Dr. Mariam Yousif Pharmacology & Toxicology Dept 17/10/2006

1. Definition of angina pectoris. 2. Identify the 3 types of angina with their underlying pathophysiology. 3. What is the aim/rationale of therapy? 4. What are the 3 main classes of antianginal drugs? 5. Identify the mechanism of action, main pharmacological actions, major side effects and main drug examples for each class. 6. What anti-thrombotic therapies are available for the treatment of unstable angina. 7. What are the new emerging anti-anginal drugs?

Angina pectoris is the clinical syndrome of transient cardiac ischaemia resulting from inadequate coronary blood flow. It is characterized by severe retrosternal chest pain or pressure that radiates to the left shoulder, left arm or to the back.

It occurs when the oxygen supply to the myocardium is insufficient for its needs.  Imbalance in myocardial oxygen supply-demand relationship results from spasm or obstruction of the coronary blood vessels.

Types of Angina
1- Stable (Classic / Typical / Angina of Effort) 2- Unstable Angina 3- Variant (Prinzmetal's Angina)

1- Stable
 Characterized by predictable pain on exertion.  Occurs due to a fixed narrowing of the coronary

arteries by atherosclerosis.

2- Unstable Angina
 Characterized by pain that occurs with less

exertion, can occur at rest.
 Occurs due to disruption of an atherosclerotic

plaque with subsequent cascade of platelet activation and aggregation, and thrombosis leading to a decrease in coronary blood flow.

3- Variant (Prinzmetal's Angina)
 Cardiac pain that occurs exclusively at rest.  Caused by coronary artery vasospasm (vasospastic) which reduces coronary flow leading to reduction of blood flow to the myocardium.

Aim of Therapy
To improve the balance between myocardial oxygen demand and supply.

Supply = Demand
Coronary Blood Flow Systolic Wall Tension Contractility Heart rate

How to achieve the aim? A. Coronary vasodilators
Increase blood flow to the myocardium by dilating the coronary arteries.

B. Drugs that ⇓ work load of the heart

Decrease oxygen demand by reducing cardiac work.

Types of Therapy for Angina # Prevention # Medical Therapy Using Anti-Anginal Drugs # Revascularization PTCA: Percutaneous Transluminal Coronary Angioplasty CABG: Coronary Artery Bypass Graft Surgery

     

Quit smoking Lose weight Reduce cholesterol levels Exercise Better control of diabetes Better control of hypertension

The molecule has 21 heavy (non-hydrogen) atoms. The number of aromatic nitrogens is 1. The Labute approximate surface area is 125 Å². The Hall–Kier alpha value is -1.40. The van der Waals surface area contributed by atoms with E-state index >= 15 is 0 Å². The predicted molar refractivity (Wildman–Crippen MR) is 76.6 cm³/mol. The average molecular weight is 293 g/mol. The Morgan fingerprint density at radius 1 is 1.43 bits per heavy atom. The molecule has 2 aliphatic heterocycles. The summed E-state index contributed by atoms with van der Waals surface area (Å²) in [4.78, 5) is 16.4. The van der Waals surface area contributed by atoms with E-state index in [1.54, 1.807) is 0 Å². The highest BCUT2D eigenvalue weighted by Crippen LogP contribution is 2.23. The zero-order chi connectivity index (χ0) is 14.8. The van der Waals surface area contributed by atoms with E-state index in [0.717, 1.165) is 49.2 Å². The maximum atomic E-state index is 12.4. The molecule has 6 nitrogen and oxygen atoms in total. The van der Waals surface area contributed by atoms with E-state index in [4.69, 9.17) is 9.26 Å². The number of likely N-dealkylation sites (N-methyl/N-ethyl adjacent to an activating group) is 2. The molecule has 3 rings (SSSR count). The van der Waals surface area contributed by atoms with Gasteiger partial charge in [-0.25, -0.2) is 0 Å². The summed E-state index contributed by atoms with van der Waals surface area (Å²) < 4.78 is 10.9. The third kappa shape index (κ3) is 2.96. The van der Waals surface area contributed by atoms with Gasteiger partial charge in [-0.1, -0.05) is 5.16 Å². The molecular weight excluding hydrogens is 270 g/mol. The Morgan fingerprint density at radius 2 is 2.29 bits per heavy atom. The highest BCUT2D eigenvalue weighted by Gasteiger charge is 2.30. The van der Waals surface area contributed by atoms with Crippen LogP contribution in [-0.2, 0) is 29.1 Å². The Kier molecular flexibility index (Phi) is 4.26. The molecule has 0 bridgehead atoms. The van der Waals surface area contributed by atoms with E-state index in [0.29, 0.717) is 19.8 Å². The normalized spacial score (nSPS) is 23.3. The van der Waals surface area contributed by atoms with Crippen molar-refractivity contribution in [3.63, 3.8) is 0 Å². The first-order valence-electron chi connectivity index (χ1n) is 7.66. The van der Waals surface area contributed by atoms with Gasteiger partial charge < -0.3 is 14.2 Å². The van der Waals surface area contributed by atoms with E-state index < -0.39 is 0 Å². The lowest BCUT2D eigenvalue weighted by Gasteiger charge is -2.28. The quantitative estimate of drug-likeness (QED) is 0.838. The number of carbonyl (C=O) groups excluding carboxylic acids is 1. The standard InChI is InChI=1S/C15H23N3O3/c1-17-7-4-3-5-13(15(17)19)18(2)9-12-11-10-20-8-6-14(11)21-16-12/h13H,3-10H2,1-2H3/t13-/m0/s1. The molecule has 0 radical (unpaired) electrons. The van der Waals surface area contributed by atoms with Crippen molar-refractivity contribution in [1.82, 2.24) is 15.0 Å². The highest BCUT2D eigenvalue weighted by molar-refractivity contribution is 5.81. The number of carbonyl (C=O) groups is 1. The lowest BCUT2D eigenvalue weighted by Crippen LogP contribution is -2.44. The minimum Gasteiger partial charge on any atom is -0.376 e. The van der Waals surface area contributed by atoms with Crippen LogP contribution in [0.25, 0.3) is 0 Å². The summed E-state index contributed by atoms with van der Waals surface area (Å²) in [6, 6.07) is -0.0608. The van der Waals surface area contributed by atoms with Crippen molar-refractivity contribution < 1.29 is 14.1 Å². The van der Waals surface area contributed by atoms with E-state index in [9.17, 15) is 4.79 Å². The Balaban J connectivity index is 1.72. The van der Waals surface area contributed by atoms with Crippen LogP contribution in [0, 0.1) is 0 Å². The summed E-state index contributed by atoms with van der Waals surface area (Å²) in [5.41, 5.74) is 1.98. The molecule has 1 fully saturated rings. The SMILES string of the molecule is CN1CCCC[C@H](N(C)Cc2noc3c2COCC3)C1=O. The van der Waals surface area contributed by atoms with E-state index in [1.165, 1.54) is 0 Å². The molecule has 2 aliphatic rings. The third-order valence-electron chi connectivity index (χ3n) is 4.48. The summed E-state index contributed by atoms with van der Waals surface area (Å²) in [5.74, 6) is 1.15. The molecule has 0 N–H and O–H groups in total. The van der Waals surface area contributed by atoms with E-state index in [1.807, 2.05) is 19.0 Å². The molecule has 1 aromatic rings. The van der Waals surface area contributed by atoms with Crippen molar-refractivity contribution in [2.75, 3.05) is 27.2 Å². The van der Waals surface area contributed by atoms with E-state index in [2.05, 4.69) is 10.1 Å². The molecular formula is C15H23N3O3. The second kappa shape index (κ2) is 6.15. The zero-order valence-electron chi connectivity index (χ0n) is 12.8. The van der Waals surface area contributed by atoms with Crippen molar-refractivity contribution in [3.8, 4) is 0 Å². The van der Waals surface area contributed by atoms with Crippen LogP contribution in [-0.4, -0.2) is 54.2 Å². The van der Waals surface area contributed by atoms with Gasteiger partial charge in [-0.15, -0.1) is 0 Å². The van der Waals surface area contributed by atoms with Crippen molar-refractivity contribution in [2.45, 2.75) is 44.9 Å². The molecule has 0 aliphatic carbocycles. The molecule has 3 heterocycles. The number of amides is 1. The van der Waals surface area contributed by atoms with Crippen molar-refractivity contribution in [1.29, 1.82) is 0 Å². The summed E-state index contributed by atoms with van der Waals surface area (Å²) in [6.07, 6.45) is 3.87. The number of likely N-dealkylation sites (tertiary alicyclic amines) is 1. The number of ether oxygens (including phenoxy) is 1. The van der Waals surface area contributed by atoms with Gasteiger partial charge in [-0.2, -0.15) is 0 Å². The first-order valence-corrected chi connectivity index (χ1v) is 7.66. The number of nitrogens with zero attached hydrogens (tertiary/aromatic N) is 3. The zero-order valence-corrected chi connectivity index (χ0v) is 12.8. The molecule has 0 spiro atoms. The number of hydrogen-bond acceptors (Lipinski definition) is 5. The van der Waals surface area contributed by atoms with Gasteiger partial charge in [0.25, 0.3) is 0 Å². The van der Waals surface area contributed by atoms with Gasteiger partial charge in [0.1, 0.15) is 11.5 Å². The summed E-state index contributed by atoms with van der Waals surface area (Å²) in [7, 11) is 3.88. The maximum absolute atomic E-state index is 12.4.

Medical Therapy
Anti-Anginal Drugs # Beta-adrenoceptor blocking drugs # Nitrates # Calcium channel blockers Can be used alone or in combination

1. β -Adrenergic Blocking Agents
e. g. Propranolol, Atenolol, Metoprolol # Predominant receptor subtype in the myocytes is β 1-receptor, its blockade minimizes the influence of endogenous catecholamines.

Molecular mechanism of action of beta1-adrenoceptor antagonists. Stimulation of beta1-adrenoceptors by catecholamines leads to activation of adenylyl cyclase and an elevation of cAMP. This process is inhibited by beta1-adrenoceptor antagonists.

Beta-blockers Negative chronotropic effect ( negative inotropic effect ( HR) and


therefore reduce the oxygen demand by the heart. # Cardioselective β1-blockers may be used to minimize bronchospasm in asthmatic patients. # Contraindicated in variant angina.

2. Organic Nitrates and Nitrites Esters of nitric and nitrous acid.  Nitroglycerin (GTN) is the prototype drug.  Isosorbide dinitrate  Amyl nitrite

-Nitrates are extremely important agents for the treatment of angina.

Nitroglycerin concentrations are affected by the route of administration Preparations Sublingual, Tablet forms, Topical. Peak concentrations Sublingual: 2-4 minutes Oral route: 15-30 minutes Transdermal route: 1-2 hours

-Nitroglycerin is rapidly inactivated by hepatic metabolism. Given sublingually to avoid the first pass effect and to achieve a therapeutic blood level rapidly.

- Oral and transdermal products are acceptable for the long-term prophylaxis.

Mechanism of Action Organic nitrates nitric oxide (NO) [activates guanylyl cyclase] ⇑ synthesis of cGMP vascular smooth muscle relaxation

Molecular and cellular mechanisms of action of nitrate and nitrite vasodilators. The product, phosphorylated protein kinase, leads to de-phosphorylation of myosin light chain and causes vascular smooth muscle relaxation.


-Relax vascular smooth muscle and cause vasodilation of vessels, both veins and arteries.